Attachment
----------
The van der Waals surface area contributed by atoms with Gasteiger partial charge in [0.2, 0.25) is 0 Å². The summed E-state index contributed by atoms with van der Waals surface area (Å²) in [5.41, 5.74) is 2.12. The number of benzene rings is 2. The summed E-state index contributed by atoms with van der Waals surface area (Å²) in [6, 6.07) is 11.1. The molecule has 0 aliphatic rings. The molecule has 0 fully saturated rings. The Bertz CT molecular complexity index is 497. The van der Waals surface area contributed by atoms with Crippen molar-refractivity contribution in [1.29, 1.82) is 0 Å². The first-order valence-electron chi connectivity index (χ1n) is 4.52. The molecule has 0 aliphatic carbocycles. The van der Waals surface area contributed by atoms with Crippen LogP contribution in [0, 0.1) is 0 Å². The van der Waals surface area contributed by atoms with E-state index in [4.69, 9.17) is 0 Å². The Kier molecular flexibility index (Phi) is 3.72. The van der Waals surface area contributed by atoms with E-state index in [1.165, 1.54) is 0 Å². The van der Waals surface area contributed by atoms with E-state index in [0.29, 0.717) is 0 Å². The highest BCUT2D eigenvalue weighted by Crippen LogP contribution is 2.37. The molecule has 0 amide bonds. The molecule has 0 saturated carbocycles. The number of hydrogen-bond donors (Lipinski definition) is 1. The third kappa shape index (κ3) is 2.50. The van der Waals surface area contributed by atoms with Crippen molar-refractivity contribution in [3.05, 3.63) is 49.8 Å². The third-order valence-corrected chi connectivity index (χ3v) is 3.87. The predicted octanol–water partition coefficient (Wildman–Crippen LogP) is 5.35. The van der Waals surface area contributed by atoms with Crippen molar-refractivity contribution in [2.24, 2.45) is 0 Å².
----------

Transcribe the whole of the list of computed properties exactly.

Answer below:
The van der Waals surface area contributed by atoms with Gasteiger partial charge in [0.2, 0.25) is 0 Å². The summed E-state index contributed by atoms with van der Waals surface area (Å²) in [5.41, 5.74) is 2.12. The number of benzene rings is 2. The summed E-state index contributed by atoms with van der Waals surface area (Å²) in [6, 6.07) is 11.1. The molecule has 0 aliphatic rings. The molecule has 0 fully saturated rings. The Bertz CT molecular complexity index is 497. The van der Waals surface area contributed by atoms with Crippen molar-refractivity contribution in [1.29, 1.82) is 0 Å². The first-order valence-electron chi connectivity index (χ1n) is 4.52. The molecule has 0 aliphatic carbocycles. The van der Waals surface area contributed by atoms with Crippen LogP contribution in [0, 0.1) is 0 Å². The van der Waals surface area contributed by atoms with E-state index in [4.69, 9.17) is 0 Å². The Kier molecular flexibility index (Phi) is 3.72. The van der Waals surface area contributed by atoms with E-state index in [1.165, 1.54) is 0 Å². The van der Waals surface area contributed by atoms with E-state index in [0.29, 0.717) is 0 Å². The highest BCUT2D eigenvalue weighted by Crippen LogP contribution is 2.37. The molecule has 0 amide bonds. The molecule has 0 saturated carbocycles. The number of hydrogen-bond donors (Lipinski definition) is 1. The third kappa shape index (κ3) is 2.50. The van der Waals surface area contributed by atoms with Crippen molar-refractivity contribution in [3.05, 3.63) is 49.8 Å². The third-order valence-corrected chi connectivity index (χ3v) is 3.87. The predicted octanol–water partition coefficient (Wildman–Crippen LogP) is 5.35. The van der Waals surface area contributed by atoms with Crippen molar-refractivity contribution in [2.24, 2.45) is 0 Å².